“People don’t want to talk about death,” says Byrke Sestok, a certified financial planner with Rightirement Wealth Partners in White Plains, N.Y. But if you die without a will, he says, the consequences for your loved ones can be disastrous.
Kiplinger’s Magazine highlighted the whole in future planning in an article entitled: Why everyone needs an Estate Plan.
A Last Will:
A will spells out how you want your assets distributed after your death, and it names an executor to handle these transfers. Otherwise, you will die intestate, meaning your state decides how to distribute your property and funds, generally starting with your parents if you’re childless (unless an account, such as your bank account, designates a beneficiary or is held jointly). Even if you want to leave everything to your parents, a will streamlines the process, says Jeana Salman, a CFP in Atlanta.
A Durable Power of Attorney:
Two other documents may be even more important than a will for single, healthy millennials. The first is a durable power of attorney, which names the person who can manage financial matters on your behalf if you are unable to (say, because you’ve become incapacitated or you’re simply unavailable because you’re traveling abroad).
A Living Will and Advanced Directive:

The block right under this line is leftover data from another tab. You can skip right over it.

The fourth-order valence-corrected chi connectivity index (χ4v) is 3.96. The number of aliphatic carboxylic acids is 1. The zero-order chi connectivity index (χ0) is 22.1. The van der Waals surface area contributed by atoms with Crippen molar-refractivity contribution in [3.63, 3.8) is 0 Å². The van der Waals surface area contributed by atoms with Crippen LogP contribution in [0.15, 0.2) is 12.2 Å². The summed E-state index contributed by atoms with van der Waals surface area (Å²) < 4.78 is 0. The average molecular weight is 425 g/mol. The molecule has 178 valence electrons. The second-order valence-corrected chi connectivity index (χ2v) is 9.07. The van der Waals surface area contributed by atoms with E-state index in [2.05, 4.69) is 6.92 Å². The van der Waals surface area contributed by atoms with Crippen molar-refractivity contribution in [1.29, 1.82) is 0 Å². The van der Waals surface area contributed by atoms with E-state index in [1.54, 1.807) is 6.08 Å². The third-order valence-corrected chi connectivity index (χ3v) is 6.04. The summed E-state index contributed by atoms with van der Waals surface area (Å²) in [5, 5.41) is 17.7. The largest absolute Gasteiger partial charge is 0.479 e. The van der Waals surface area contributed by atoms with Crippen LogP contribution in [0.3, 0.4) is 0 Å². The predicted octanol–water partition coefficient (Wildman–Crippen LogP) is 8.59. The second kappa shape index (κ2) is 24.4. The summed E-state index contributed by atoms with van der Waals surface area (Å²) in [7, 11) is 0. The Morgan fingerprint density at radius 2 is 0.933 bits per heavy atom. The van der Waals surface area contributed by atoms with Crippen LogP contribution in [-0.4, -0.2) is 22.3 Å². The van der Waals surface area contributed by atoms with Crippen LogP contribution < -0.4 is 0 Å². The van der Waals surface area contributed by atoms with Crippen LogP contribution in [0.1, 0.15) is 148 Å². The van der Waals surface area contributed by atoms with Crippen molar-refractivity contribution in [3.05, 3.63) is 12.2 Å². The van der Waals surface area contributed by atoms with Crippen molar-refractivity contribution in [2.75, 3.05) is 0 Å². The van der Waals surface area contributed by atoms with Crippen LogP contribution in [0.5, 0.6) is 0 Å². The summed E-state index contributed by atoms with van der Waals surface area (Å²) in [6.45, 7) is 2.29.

The second is an advance medical directive, which defines your end-of-life wishes concerning life support, comfort measures and more. You’ll also name a person to carry out those decisions on your behalf, either within the medical directive or in a separate document.
If you don’t specify your wishes or designate a health care agent and you fall into a persistent vegetative state, you will likely be kept alive artificially by default, says Steven Schindler, a partner at Perkins Coie LLP in Seattle.
However an estate plan is not just documents. An estate plan also includes your beneficiary designations on your life insurance policies, bank accounts, and retirement plans. It also includes your deeds and how they are titled. And today world,
Another aspect of estate planning that millennials need to worry about is maybe the scariest one of all: What happens to your digital assets—personal photos, gossipy messages and embarrassing e-mails—when you die? Facebook defaults to memorializing your account (you can appoint a “legacy contact” or choose to have it deleted instead). Google lets you choose up to 10 trusted contacts who may download data from your Gmail, photos and more if you become inactive for a specified amount of time. Most states have enacted or introduced laws that govern how an executor can access digital assets, but a lawyer can help you tailor a plan to legally authorize someone to handle them.